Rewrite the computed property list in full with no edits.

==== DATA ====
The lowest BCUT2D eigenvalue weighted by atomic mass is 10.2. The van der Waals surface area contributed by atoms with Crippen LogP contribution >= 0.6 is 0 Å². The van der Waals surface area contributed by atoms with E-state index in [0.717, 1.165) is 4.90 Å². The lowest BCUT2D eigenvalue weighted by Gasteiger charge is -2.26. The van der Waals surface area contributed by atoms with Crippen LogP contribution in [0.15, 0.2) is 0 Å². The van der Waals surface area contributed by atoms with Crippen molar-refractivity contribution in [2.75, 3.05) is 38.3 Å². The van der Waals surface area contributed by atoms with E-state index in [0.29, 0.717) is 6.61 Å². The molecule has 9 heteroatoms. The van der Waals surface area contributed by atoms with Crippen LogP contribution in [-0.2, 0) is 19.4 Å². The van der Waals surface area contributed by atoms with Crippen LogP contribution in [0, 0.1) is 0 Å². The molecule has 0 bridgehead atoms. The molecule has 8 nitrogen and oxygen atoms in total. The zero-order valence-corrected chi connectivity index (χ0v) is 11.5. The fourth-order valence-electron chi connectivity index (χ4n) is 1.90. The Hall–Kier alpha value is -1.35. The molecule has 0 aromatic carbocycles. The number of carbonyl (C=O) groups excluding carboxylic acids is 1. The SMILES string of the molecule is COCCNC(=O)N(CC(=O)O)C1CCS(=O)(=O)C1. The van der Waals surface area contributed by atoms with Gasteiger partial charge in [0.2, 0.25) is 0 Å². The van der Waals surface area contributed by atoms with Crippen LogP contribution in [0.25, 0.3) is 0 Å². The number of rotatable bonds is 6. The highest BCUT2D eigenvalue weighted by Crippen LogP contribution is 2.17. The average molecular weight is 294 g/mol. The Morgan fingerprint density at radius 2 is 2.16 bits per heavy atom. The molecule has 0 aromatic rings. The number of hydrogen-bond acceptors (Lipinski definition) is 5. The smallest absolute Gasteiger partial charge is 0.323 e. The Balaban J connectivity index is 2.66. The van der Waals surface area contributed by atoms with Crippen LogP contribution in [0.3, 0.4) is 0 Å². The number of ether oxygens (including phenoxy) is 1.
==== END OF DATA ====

The lowest BCUT2D eigenvalue weighted by atomic mass is 10.2. The van der Waals surface area contributed by atoms with Crippen LogP contribution >= 0.6 is 0 Å². The van der Waals surface area contributed by atoms with E-state index in [0.717, 1.165) is 4.90 Å². The lowest BCUT2D eigenvalue weighted by Gasteiger charge is -2.26. The van der Waals surface area contributed by atoms with Crippen LogP contribution in [0.15, 0.2) is 0 Å². The van der Waals surface area contributed by atoms with Crippen molar-refractivity contribution in [2.75, 3.05) is 38.3 Å². The van der Waals surface area contributed by atoms with E-state index in [0.29, 0.717) is 6.61 Å². The molecule has 9 heteroatoms. The van der Waals surface area contributed by atoms with Crippen LogP contribution in [-0.2, 0) is 19.4 Å². The van der Waals surface area contributed by atoms with Crippen LogP contribution in [0, 0.1) is 0 Å². The molecule has 0 bridgehead atoms. The molecule has 8 nitrogen and oxygen atoms in total. The zero-order valence-corrected chi connectivity index (χ0v) is 11.5. The fourth-order valence-electron chi connectivity index (χ4n) is 1.90. The Hall–Kier alpha value is -1.35. The molecule has 0 aromatic carbocycles. The number of carbonyl (C=O) groups excluding carboxylic acids is 1. The SMILES string of the molecule is COCCNC(=O)N(CC(=O)O)C1CCS(=O)(=O)C1. The van der Waals surface area contributed by atoms with Gasteiger partial charge in [0.2, 0.25) is 0 Å². The van der Waals surface area contributed by atoms with Crippen LogP contribution in [0.25, 0.3) is 0 Å². The number of rotatable bonds is 6. The highest BCUT2D eigenvalue weighted by Crippen LogP contribution is 2.17. The average molecular weight is 294 g/mol. The Morgan fingerprint density at radius 2 is 2.16 bits per heavy atom. The molecule has 0 aromatic rings. The number of hydrogen-bond acceptors (Lipinski definition) is 5. The smallest absolute Gasteiger partial charge is 0.323 e. The Balaban J connectivity index is 2.66. The van der Waals surface area contributed by atoms with Crippen LogP contribution in [0.3, 0.4) is 0 Å². The number of ether oxygens (including phenoxy) is 1.